When you are off medication, your Parkinsonian symptoms, such as difficulty in movement, will be transiently worse. In particular, you may feel stiffer, especially if your Parkinsons disease is well established with stiffness rather than tremor being your main symptom. However, your symptoms will recover to their usual level as soon as you take your usual medication immediately after the PET scan.
You should be aware that there is a possibility that the methods used in this study may produce an unexpected result that may have relevance for your health. In the unlikely event of this happening, we will discuss this with you and, if necessary, provide any support that you may require, such as arranging follow-up tests and/or treatment.
Where is the study run from?
Hammersmith Hospital, Imperial College London (UK).
When is study starting and how long is it expected to run for?
The study will run from January 2008 to January 2014.
Who is funding the study?
The Michael J Fox Foundation for Parkinson's Research.
Who is the main contact?
Dr Marios Politis
The role of striatal serotonergic terminals in L-dopa induced-dyskinesia in Parkinson's disease patients: a proof of concept study
1. That dyskinetic PD patients will not show significant reduction in levels of integrity of serotonergic striatal terminals in comparison to non dyskinetic PD.
2. That the two groups of PD patients will show significant differences in levels of striatal DA after a single oral dose of L- dopa calculated as 11C-raclopride Δ BP.
3. That within the group of dyskinetic patients there will be a significant positive correlation between severity of dyskinesia, locomotor response and increases of levels of synaptic DA after single dose of L-dopa.
4. That in dyskinetic patients buspirone will attenuate synpatic levels of dopamine generated after administration of L-dopa and reduce dyskinesia severity but not increase parkinsonism.
Hammersmith and Queen Charlotte's & Chelsea Research Ethics Committee, Project Ethics approval: 14 December 2007, Major amendment to ethics approval: 7 November 2008, ref: 07/H0707/133
Single center open-label proof of concept
Primary study design
Secondary study design
Non randomised controlled trial
Patient information sheet
Not available in web format, please contact firstname.lastname@example.org to request a patient information sheet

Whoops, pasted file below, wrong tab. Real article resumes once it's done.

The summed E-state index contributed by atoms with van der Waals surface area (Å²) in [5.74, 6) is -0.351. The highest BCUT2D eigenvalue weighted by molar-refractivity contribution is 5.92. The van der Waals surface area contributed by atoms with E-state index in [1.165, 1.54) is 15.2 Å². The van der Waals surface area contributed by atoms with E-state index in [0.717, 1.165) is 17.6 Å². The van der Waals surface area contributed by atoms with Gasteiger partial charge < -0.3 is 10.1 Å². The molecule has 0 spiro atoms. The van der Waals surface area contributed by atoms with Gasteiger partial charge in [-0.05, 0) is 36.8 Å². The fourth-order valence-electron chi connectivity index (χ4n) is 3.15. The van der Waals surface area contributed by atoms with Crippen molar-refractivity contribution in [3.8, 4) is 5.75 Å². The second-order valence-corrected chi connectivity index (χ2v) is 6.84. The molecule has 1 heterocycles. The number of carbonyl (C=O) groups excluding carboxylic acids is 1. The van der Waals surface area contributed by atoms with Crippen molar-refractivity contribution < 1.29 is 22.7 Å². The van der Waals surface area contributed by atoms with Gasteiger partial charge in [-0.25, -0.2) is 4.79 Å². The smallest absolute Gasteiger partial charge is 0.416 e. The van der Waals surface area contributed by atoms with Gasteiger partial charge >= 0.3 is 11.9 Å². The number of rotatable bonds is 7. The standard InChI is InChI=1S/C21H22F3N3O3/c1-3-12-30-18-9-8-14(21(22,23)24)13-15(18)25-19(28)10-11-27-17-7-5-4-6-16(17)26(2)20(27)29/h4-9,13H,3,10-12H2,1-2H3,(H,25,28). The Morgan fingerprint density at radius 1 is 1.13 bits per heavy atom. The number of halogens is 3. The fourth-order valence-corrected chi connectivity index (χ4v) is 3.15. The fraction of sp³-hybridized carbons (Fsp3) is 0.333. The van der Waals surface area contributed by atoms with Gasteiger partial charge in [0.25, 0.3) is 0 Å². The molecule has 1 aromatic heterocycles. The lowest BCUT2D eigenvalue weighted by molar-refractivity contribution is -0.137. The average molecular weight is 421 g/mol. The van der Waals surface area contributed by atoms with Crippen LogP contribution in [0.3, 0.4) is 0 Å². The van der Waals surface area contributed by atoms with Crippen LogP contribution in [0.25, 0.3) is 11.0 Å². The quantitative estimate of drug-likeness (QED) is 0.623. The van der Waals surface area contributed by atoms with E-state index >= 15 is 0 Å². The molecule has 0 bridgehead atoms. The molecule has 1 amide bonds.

Open label use of buspirone together with L-dopa in an aim to alleviate dyskinesias and to study the role of serotonergic terminals in L-dopa induced dyskinesia with PET.
Visit 1: Patients will take tablet of levodopa (Sinemet 275mg, provided at the hospital site). We will observe for improvement in your symptoms and perform regular clinical exams (every 15 - 25 minutes), and note the presence and severity of dyskinesias.
Visit 2: Patients will take tablet of levodopa (Sinemet 275mg, provided at the hospital site) plus tablets of Buspirone (total of 20 to 35 mg depending on your weight). We will observe with repeated clinical examinations (one every 15 - 25 minutes) how the symptoms and the severity of dyskinesias improve over the next one and a half hours.
In the second part of the research project, PET scans are used to measure chemical changes within the brain areas known to play a role in PD and in the development of dyskinesias.One PET scan will be performed after the patients have taken a tablet of levodopa (Sinemet 275) given at the hospital site. Another one will be performed after taking both Sinemet 275mg and Buspirone. The remaining two scans will be performed in an off medication state.
Primary outcome measure
1. Dyskinesias assesments with Abnormal Involuntary Movement Scale (AIMS)
2. Reduction of abnormal dopamine release in the striatum of Parkinson's disease patients as measured with PET
Measured 150 minutes following administration of medication.
Secondary outcome measures
Changes in motor function as measured with Unified Parkinson's Disease Rating Scale (UPDRS) part III motor scale measured 150 minutes following administration of medication.
Overall trial start date
Overall trial end date
Reason abandoned (if study stopped)
Participant inclusion criteria
Parkinson's disease patients and healthy individuals
Parkinson's disease patients
1. Age between 50-80
2. Were diagnosed with PD according to the UK PD Society Brain Bank criteria (Hughes et al., 1992)
3. On L-dopa treatment during the time of the study
4. Responsive to L-dopa with more than 25% reductions in Unified PD Rating Scale (UPDRS) part III motor scores
5. More than 6 months on L-DOPA
6. Non-demented [minimental state examination (MMSE ≥ 26]
7. No psychiatric disorders as screened with a structured clinical interview for DSM-IV Axis I Disorders (SCID-I)
8. Do not fail screening for depression [Beck Depression Inventory - II (BDI-II) < 17; Hamilton Rating Scale for Depression (HRSD) < 14]
9. None of the subjects had received anti-depressant therapy in the past or any other medication with known action on the serotonergic system
10. No more than 1.5 body mass index (BMI) units changes over the last 12 months
1. Age between 50-80
2. Non-demented (MMSE ≥ 26)
3. No psychiatric disorders as screened with a structured clinical interview for DSM-IV Axis I Disorders (SCID-I)
4. Do not fail screening for depression (BDI-II < 17; HRSD < 14)
5. None of the subjects had received anti-depressant therapy in the past or any other medication with known action on the serotonergic system
6. No more than 1.5 BMI units changes over the last 12 months
7. Were not on any medication
8. No previous history of neurological or psychiatric illness
Target number of participants
Up to 200 Parkinson's patients to be screened - 36 Parkinson's patients to complete the study. Up to 100 healthy individuals to be screened - 12 healthy individuals to complete the study.
Participant exclusion criteria
Does not meet inclusion criteria
Recruitment start date
Recruitment end date
Countries of recruitment
Trial participating centre
The Michael J. Fox Foundation for Parkinson's Research (USA)
Funding Body Type
Funding Body Subtype
Results and Publications
Publication and dissemination plan
Not provided at time of registration
Intention to publish date
Participant level data
Not provided at time of registration
Basic results (scientific)